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An Eclectic Vernacular in Charleston

Two new alleyways designed by George Holt & Andrew Gould

Charleston, the finest city of the American South, boasts two new alleyways designed by the architectural-urbanist partnership of George Holt and Andrew Gould. Holt began buying and restoring old Charleston houses two decades ago, and later expanded his work to building new houses in the traditional style of the town. Recently he’s combined with Andrew Gould, a specialist in the design of Orthodox churches, to craft an “urban infill project” plotting two short alleyways of modern houses built in an eclectic traditional vernacular: Charles Street and Tully Alley.

The previous structures on the four adjacent lots were in a semi-ruined state. Holt decided to consolidate the lots into two alleyways of ten houses, paved with the bricks of the collapsed buildings.

Despite their traditional appearance and compact layout, the houses are built with all the modern requirements and are completely up to the strict building code required in this hurricane-prone region.

No. 6, Charles Street is perhaps the jewel of the two alleyways (pictured at the very top of this post). The primary rooms of an elevated town house wrap around a quite Mediterranean terrace, which overlooks the street through a classical colonnade.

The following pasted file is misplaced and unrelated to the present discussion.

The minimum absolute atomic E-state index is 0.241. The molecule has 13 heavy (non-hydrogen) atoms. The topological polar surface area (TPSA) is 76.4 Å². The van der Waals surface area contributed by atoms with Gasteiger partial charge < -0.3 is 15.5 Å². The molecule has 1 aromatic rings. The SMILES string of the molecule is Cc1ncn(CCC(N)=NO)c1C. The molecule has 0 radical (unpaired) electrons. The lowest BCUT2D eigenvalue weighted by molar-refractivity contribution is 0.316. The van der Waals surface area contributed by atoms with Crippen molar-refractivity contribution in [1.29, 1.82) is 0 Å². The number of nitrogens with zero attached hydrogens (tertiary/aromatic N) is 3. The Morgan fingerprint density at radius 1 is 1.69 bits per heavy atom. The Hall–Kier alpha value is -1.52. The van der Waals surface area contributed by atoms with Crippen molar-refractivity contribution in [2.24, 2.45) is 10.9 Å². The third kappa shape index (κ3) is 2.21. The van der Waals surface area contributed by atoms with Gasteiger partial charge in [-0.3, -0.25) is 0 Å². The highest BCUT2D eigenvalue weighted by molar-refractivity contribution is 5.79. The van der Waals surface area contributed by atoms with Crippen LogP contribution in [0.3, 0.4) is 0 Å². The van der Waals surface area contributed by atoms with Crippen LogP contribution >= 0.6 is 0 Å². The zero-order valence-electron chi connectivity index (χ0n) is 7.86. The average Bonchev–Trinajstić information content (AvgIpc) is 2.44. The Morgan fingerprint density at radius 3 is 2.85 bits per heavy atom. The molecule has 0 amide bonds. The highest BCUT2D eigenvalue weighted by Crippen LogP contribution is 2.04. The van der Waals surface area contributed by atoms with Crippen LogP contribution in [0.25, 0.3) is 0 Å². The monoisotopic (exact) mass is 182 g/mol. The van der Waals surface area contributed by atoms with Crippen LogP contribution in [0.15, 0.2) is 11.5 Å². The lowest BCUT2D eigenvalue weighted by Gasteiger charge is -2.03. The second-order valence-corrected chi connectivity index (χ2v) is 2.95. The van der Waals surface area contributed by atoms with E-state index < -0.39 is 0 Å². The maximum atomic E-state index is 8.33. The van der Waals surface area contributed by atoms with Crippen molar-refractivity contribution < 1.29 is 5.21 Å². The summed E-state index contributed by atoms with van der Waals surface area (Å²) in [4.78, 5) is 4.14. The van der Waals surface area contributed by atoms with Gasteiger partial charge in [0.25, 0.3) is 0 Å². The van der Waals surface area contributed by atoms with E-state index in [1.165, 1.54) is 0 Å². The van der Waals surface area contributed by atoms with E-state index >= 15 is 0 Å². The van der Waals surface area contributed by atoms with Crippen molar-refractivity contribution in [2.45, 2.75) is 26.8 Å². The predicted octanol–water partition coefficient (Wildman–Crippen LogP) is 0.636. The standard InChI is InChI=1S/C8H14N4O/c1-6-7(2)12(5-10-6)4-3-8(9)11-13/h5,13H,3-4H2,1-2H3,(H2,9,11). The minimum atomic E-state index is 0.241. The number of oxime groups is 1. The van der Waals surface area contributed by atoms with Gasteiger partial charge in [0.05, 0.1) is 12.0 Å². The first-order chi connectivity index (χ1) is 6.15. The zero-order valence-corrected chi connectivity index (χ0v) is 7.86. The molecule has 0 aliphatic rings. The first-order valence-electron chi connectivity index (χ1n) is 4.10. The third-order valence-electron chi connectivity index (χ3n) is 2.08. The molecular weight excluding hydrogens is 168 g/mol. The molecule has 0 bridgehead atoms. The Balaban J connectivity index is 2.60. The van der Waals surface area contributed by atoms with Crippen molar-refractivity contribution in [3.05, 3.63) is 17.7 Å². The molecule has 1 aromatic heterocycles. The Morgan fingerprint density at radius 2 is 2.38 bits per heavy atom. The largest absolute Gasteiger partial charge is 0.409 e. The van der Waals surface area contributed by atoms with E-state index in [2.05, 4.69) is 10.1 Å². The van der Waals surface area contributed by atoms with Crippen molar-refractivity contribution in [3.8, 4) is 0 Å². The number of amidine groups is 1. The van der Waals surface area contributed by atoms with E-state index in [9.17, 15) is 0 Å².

The terrace also conveniently conceals a carport beneath, where automobiles can cool in the shade, away from the treacherous Carolinian sun.

No. 1, Tulley Alley is another gem, incorporating a Spanish-arabesque porch with sculpted moulds created from a single cast of concrete.

Charles Street and Tully Alley are models of wise urban development. They incorporate the best modern features in a compact footprint and are designed to harmonise with their surroundings and in accord with the long architectural tradition of Charleston. One hopes Holt and Gould have more opportunities to employ their urbanist skills with the panache they have shown here.

This post was published on Friday, April 26th, 2013 2:14 pm. It has been categorised under Architecture and been tagged under .
Comments
  1. 26 April 2013
    3:59 pm

    Delightful. Much better than the poor attempts to do vernacular architecture that I see hereabouts. I definitely like the attention to detail that is so often overlooked, even in high-end architecture.

    Some of the proportions seem to off, however. But I will forgive them.

  2. Dave Cooper
    28 April 2013
    2:04 pm

    Andrew …

    Thanks for posting this beautiful exposé of photos from Charleston. I passed through the city in 1975 on a cross-country journey from Washington, D.C. to San Francisco.

    I lived in the United States from 1964 until 2001 and I never understood why the electrical and utility wires were usually never placed underground. I do remember a lot of problems with this kind of wiring whenever there was a heavy storm. In the countries I have lived around the world, and including the one I live in today, wiring and utility cables are placed underground. I have lived in the Netherlands for eleven years now and not once has their been a power outage.

    I think this part of Charleston would look even more beautiful if the utility wiring were placed underground.

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